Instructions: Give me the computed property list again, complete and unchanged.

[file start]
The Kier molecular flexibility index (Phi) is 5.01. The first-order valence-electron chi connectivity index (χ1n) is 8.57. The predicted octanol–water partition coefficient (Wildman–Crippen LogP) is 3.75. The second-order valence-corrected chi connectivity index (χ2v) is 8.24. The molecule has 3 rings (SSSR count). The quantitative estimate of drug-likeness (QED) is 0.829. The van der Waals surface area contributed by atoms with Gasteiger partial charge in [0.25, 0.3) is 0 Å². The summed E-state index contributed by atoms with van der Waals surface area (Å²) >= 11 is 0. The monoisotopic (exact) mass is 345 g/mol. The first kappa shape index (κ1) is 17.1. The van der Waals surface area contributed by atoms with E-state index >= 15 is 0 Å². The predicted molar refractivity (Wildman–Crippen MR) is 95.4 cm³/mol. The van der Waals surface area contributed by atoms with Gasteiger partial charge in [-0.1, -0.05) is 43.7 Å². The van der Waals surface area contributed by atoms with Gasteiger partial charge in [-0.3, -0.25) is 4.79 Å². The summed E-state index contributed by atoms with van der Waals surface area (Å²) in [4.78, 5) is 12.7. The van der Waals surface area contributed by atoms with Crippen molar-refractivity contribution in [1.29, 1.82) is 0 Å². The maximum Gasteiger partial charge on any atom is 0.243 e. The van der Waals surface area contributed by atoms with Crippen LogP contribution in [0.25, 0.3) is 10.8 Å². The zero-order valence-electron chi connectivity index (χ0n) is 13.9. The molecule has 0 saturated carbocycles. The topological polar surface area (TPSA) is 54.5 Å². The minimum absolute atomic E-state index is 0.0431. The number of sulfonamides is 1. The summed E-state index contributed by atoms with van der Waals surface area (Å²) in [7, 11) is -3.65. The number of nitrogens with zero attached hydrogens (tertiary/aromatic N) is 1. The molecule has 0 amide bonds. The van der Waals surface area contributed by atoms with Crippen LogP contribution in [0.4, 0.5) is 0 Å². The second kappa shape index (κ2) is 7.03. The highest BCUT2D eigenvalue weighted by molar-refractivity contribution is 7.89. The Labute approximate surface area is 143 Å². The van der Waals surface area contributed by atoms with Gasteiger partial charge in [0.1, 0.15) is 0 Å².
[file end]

The Kier molecular flexibility index (Phi) is 5.01. The first-order valence-electron chi connectivity index (χ1n) is 8.57. The predicted octanol–water partition coefficient (Wildman–Crippen LogP) is 3.75. The second-order valence-corrected chi connectivity index (χ2v) is 8.24. The molecule has 3 rings (SSSR count). The quantitative estimate of drug-likeness (QED) is 0.829. The van der Waals surface area contributed by atoms with Gasteiger partial charge in [0.25, 0.3) is 0 Å². The summed E-state index contributed by atoms with van der Waals surface area (Å²) >= 11 is 0. The monoisotopic (exact) mass is 345 g/mol. The first kappa shape index (κ1) is 17.1. The van der Waals surface area contributed by atoms with E-state index >= 15 is 0 Å². The predicted molar refractivity (Wildman–Crippen MR) is 95.4 cm³/mol. The van der Waals surface area contributed by atoms with Gasteiger partial charge in [-0.1, -0.05) is 43.7 Å². The van der Waals surface area contributed by atoms with Gasteiger partial charge in [-0.3, -0.25) is 4.79 Å². The summed E-state index contributed by atoms with van der Waals surface area (Å²) in [4.78, 5) is 12.7. The van der Waals surface area contributed by atoms with Crippen molar-refractivity contribution in [1.29, 1.82) is 0 Å². The maximum Gasteiger partial charge on any atom is 0.243 e. The van der Waals surface area contributed by atoms with Crippen LogP contribution in [0.25, 0.3) is 10.8 Å². The zero-order valence-electron chi connectivity index (χ0n) is 13.9. The molecule has 0 saturated carbocycles. The topological polar surface area (TPSA) is 54.5 Å². The minimum absolute atomic E-state index is 0.0431. The number of sulfonamides is 1. The summed E-state index contributed by atoms with van der Waals surface area (Å²) in [7, 11) is -3.65. The number of nitrogens with zero attached hydrogens (tertiary/aromatic N) is 1. The molecule has 0 amide bonds. The van der Waals surface area contributed by atoms with Crippen LogP contribution in [0.4, 0.5) is 0 Å². The second kappa shape index (κ2) is 7.03. The highest BCUT2D eigenvalue weighted by molar-refractivity contribution is 7.89. The Labute approximate surface area is 143 Å². The van der Waals surface area contributed by atoms with Gasteiger partial charge in [0.1, 0.15) is 0 Å².